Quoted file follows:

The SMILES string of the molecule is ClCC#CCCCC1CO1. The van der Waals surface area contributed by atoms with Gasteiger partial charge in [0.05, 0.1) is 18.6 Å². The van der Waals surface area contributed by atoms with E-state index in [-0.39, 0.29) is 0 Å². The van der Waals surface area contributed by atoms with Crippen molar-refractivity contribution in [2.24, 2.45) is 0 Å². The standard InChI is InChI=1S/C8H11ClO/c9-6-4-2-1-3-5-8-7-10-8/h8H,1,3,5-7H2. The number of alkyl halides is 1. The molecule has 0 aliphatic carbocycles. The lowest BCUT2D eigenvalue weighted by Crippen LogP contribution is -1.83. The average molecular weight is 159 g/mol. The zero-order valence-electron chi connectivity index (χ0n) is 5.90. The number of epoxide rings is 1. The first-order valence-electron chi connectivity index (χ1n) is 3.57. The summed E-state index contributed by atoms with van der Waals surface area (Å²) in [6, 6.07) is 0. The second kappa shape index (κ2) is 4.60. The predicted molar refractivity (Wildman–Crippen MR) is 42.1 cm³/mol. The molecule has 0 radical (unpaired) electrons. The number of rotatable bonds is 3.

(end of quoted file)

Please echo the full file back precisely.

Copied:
The SMILES string of the molecule is ClCC#CCCCC1CO1. The van der Waals surface area contributed by atoms with Gasteiger partial charge in [0.05, 0.1) is 18.6 Å². The van der Waals surface area contributed by atoms with E-state index in [-0.39, 0.29) is 0 Å². The van der Waals surface area contributed by atoms with Crippen molar-refractivity contribution in [2.24, 2.45) is 0 Å². The standard InChI is InChI=1S/C8H11ClO/c9-6-4-2-1-3-5-8-7-10-8/h8H,1,3,5-7H2. The number of alkyl halides is 1. The molecule has 0 aliphatic carbocycles. The lowest BCUT2D eigenvalue weighted by Crippen LogP contribution is -1.83. The average molecular weight is 159 g/mol. The zero-order valence-electron chi connectivity index (χ0n) is 5.90. The number of epoxide rings is 1. The first-order valence-electron chi connectivity index (χ1n) is 3.57. The summed E-state index contributed by atoms with van der Waals surface area (Å²) in [6, 6.07) is 0. The second kappa shape index (κ2) is 4.60. The predicted molar refractivity (Wildman–Crippen MR) is 42.1 cm³/mol. The molecule has 0 radical (unpaired) electrons. The number of rotatable bonds is 3.